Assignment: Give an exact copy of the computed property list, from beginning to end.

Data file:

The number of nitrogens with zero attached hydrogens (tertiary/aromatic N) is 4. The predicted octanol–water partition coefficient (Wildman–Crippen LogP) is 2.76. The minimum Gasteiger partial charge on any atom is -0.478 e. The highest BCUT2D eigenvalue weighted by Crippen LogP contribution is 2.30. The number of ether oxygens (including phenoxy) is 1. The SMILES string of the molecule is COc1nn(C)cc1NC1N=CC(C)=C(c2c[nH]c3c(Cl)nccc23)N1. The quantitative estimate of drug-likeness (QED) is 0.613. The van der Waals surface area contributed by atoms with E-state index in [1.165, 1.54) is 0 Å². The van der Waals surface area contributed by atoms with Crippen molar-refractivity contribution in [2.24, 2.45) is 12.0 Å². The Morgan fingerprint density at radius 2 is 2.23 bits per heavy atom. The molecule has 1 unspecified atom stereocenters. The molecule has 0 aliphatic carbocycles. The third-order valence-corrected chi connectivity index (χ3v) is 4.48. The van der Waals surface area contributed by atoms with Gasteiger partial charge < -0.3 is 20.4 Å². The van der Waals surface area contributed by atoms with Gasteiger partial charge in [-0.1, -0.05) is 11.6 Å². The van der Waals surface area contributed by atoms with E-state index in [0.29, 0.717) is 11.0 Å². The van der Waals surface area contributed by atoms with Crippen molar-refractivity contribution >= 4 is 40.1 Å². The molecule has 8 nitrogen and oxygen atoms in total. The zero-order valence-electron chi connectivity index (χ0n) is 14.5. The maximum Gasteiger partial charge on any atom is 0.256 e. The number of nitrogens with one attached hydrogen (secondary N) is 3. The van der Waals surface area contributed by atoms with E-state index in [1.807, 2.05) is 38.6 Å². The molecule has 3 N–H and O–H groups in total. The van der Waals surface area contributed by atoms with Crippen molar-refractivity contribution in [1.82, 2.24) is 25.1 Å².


The number of nitrogens with zero attached hydrogens (tertiary/aromatic N) is 4. The predicted octanol–water partition coefficient (Wildman–Crippen LogP) is 2.76. The minimum Gasteiger partial charge on any atom is -0.478 e. The highest BCUT2D eigenvalue weighted by Crippen LogP contribution is 2.30. The number of ether oxygens (including phenoxy) is 1. The SMILES string of the molecule is COc1nn(C)cc1NC1N=CC(C)=C(c2c[nH]c3c(Cl)nccc23)N1. The quantitative estimate of drug-likeness (QED) is 0.613. The van der Waals surface area contributed by atoms with E-state index in [1.165, 1.54) is 0 Å². The van der Waals surface area contributed by atoms with Crippen molar-refractivity contribution in [2.24, 2.45) is 12.0 Å². The Morgan fingerprint density at radius 2 is 2.23 bits per heavy atom. The molecule has 1 unspecified atom stereocenters. The molecule has 0 aliphatic carbocycles. The third-order valence-corrected chi connectivity index (χ3v) is 4.48. The van der Waals surface area contributed by atoms with Gasteiger partial charge < -0.3 is 20.4 Å². The van der Waals surface area contributed by atoms with Gasteiger partial charge in [-0.1, -0.05) is 11.6 Å². The van der Waals surface area contributed by atoms with E-state index in [0.29, 0.717) is 11.0 Å². The van der Waals surface area contributed by atoms with Crippen molar-refractivity contribution >= 4 is 40.1 Å². The molecule has 8 nitrogen and oxygen atoms in total. The zero-order valence-electron chi connectivity index (χ0n) is 14.5. The maximum Gasteiger partial charge on any atom is 0.256 e. The number of nitrogens with one attached hydrogen (secondary N) is 3. The van der Waals surface area contributed by atoms with E-state index in [1.807, 2.05) is 38.6 Å². The molecule has 3 N–H and O–H groups in total. The van der Waals surface area contributed by atoms with Crippen molar-refractivity contribution in [1.82, 2.24) is 25.1 Å².